Obama's wife joins push to court working class
INDIANAPOLIS (Reuters) - If Michelle Obama had her way, her husband Barack would be a teacher, a writer, a singer, a dancer -- anything but a politician with the chance to make history as the first black president of the United States.
She described to an audience in Indianapolis how they struggled, like any other young couple in Middle America, to raise two children and pay off debts.
"We are still so close to the lives that most Americans are living," she said. "And I don't know about you but for most of my lifetime, I've felt disconnected from Washington."
The Obamas hope the "regular guy" narrative will resonate with the white working class voters that the Illinois senator has had trouble winning over and who may be the key to his White House bid.
Cast as an elitist by New York Sen. Hillary Clinton, his rival for the Democratic Party nomination, and John McCain, the Republican senator he could face in November's presidential election, Obama has turned to his wife to bolster his "close to the ground" credentials.
"We're a young couple with small kids with all the challenges and the emotions and the stresses that come with raising kids, like being a working mom," said Michelle Obama, 44, who is on leave from her job as hospital administrator and now divides her time between campaigning and raising the couple's two daughters -- Sasha, 6, and Malia, 9.
Though she is a Harvard-trained lawyer like her 46-year-old husband, she said the couple was not far from the years of paying off student loans and working to "keep up with bills."
The Obamas brought in $4.2 million last year, according to their tax returns. Most of the money came from royalties on Barack Obama's two bestselling books. The couple moved into the millionaire category a few years ago, moving up from their previous six-figure income.
'THE CYNIC IN THE FAMILY'
Michelle Obama described herself as slow to warm up to his interest in a career in politics and said she was initially skeptical of his vow to remake the political culture -- a theme that is central to Barack Obama's book "The Audacity of Hope" and to his presidential campaign.
"I'm the cynic in the family. I'm the one. This is the hope guy," she said, drawing laughter as she pointed to her husband during a campaign stop with him in Indiana this week.
"I've spent my life trying to convince him not to be a politician. Teach, write, sing, dance -- I don't care what you do. Don't do this. These people are mean."
She says she has since come around, viewing her husband as someone "who could unite people around values."
Barack Obama's task of courting working class voters was made more difficult by comments he made last month at a San Francisco fundraiser about "bitter" small-town voters. His rivals said the comments suggested he was "out of touch."
But when Michelle Obama made a campaign stop on Thursday in Jeffersonville, Indiana, to talk to about two dozen working mothers, retired administrative assistant Paula Goehe said the candidate's wife seemed perfectly down to earth.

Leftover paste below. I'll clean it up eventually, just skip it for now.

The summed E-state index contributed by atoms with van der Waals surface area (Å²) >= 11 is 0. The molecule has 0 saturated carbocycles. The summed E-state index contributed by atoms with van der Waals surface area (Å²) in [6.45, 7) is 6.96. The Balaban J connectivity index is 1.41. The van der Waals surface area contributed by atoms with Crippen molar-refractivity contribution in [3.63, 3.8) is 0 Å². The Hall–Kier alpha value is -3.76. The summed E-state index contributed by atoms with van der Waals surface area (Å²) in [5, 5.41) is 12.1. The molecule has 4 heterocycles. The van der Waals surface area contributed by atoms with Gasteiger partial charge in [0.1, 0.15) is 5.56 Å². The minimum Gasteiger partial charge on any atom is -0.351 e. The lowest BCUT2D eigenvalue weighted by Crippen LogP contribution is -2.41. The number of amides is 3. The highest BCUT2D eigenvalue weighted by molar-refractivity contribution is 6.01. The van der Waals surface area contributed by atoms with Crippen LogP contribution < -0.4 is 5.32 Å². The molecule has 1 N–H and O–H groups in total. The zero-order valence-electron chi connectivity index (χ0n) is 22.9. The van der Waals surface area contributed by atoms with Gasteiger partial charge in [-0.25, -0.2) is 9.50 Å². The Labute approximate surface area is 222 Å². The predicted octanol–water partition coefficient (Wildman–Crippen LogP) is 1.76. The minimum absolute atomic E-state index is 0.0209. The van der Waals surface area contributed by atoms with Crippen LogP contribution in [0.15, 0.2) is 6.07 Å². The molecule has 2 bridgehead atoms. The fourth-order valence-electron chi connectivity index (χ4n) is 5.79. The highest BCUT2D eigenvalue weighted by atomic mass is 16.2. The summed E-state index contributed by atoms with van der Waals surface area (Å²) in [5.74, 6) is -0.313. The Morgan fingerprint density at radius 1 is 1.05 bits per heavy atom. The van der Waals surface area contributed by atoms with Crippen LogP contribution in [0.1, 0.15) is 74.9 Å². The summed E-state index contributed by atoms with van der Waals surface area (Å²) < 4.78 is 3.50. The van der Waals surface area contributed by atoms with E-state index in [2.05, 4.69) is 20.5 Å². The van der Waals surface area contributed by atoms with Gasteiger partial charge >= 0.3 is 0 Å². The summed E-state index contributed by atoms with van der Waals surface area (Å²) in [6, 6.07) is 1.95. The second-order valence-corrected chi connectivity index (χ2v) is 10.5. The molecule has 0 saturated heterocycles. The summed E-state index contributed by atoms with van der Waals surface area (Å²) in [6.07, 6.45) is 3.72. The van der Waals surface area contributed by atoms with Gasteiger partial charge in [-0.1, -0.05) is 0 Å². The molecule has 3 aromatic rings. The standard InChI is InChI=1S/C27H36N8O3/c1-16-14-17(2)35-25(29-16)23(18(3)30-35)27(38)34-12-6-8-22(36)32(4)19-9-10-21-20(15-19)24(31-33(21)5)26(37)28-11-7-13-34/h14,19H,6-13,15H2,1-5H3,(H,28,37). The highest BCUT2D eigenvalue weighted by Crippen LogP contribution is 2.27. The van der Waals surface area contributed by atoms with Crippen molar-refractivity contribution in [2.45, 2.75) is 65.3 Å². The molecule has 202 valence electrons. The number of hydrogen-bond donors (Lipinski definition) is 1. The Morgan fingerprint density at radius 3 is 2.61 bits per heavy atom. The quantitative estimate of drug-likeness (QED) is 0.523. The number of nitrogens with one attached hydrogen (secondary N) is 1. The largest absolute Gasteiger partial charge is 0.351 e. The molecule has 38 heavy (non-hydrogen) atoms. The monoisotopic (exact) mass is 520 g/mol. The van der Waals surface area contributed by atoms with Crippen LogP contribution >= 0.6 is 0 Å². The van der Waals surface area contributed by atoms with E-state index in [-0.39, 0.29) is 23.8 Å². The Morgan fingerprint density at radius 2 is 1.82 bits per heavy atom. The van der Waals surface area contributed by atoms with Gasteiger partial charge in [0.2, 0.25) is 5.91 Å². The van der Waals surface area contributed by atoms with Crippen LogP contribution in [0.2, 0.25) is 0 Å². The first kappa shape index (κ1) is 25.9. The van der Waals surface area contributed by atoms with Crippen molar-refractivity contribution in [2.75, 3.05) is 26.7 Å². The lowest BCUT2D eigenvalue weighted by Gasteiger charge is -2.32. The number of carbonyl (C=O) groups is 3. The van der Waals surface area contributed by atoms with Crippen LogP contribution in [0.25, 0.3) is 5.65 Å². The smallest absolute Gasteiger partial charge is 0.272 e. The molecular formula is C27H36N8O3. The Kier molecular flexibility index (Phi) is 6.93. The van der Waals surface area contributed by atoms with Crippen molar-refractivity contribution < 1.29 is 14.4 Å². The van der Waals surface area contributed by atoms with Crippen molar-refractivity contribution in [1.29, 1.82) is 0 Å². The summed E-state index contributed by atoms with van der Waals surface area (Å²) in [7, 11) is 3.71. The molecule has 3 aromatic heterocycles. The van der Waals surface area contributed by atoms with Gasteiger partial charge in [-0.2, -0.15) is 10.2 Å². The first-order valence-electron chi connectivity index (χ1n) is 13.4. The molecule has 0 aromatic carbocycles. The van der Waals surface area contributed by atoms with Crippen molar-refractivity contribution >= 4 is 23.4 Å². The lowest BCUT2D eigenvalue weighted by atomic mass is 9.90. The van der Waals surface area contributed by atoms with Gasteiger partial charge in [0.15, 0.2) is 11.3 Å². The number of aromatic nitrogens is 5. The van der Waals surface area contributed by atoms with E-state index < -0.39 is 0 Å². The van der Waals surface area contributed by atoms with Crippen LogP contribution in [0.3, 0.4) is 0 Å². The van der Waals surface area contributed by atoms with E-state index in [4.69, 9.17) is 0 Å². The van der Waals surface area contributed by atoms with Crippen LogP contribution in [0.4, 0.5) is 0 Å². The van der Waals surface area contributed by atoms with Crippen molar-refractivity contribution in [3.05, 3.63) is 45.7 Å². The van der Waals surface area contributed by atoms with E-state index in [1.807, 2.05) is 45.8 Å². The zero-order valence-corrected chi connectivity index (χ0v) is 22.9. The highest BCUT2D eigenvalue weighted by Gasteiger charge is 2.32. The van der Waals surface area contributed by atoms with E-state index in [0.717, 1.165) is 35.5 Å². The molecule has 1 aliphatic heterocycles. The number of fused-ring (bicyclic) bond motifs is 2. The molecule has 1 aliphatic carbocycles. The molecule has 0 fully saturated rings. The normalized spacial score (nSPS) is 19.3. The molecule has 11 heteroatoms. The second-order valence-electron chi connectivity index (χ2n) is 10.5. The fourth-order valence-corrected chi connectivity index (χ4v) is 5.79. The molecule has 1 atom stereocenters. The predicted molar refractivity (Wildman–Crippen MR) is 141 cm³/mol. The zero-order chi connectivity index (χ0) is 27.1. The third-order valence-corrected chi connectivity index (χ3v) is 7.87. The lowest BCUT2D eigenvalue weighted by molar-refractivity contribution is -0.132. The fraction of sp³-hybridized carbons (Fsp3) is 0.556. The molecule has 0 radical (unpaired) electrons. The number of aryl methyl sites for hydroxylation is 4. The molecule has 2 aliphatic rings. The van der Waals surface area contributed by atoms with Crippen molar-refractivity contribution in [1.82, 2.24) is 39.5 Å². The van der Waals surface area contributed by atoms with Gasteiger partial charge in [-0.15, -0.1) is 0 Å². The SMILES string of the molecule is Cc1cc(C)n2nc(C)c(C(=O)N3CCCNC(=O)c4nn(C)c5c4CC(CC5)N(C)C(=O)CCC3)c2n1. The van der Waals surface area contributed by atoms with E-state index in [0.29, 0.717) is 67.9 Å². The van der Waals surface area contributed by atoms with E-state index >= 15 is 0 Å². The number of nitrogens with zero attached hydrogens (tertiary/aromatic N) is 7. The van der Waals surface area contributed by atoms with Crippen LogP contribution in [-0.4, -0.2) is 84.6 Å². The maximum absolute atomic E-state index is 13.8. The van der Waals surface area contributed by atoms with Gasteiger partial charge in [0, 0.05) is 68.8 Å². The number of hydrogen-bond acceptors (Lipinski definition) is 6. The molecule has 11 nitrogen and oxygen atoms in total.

"She came across as an ordinary person," Goehe said after the forum. As an older white woman, Goehe, 61, falls squarely into the category of voters who make up one of Clinton's core constituencies. But Goehe said Obama had won her over because he seemed more open to outside opinions.
"I think he's going to talk to not just all of us who agree, but all of us, period," Goehe said.
The sometimes blunt-spoken Michelle Obama grew up on the South Side of Chicago, raised by her father, a city worker, and her mother, a secretary and then a stay-at-home mom.
The Obama campaign sees her as someone whose down-to-earth style goes over well with voters.
But she has stirred controversy, such as when she said in February: "For the first time in my adult life, I am proud of my country." Critics said the comment sounded unpatriotic and suggested she had not been proud of her country before her husband's candidacy.
After losing Pennsylvania to Clinton last month, Obama hopes to edge ahead of the New York senator in Indiana, which votes on May 6 and where polls show the two Democrats are running neck-and-neck.
The Obamas on Wednesday visited the Beech Grove, Indiana home of Cheryl and Mike Fischer for a lunch of sandwiches and potato chips.
Mike Fischer, 53, spoke of layoffs that loom at Amtrak where he works as a machinist. Although he would have the option of moving to Chicago, the family has decided not to go because they want to be near family.
Asked later about the lunch, Cheryl Fischer, 52, said it had gone well and she particularly liked Michelle Obama.
"She is just down to earth. You can just talk to her. She's like your girlfriend," Fischer said.
(Additional reporting by Andrea Hopkins and Andy Sullivan; Editing by David Alexander)
(To read more about the U.S. political campaign, visit Reuters "Tales from the Trail: 2008" online at blogs.reuters.com/trail08/)
- Obama and Castro shake hands, Zuma humiliated at Mandela memorial |
- Google bus blocked in San Francisco gentrification protest
- Reporter can keep sources secret in Colorado theater shooting: court
- Couple, four children missing in Nevada found safe in canyon
- Regulators seek to curb Wall St. trades with Volcker rule |
Our day's top images, in-depth photo essays and offbeat slices of life. See the best of Reuters photography. See more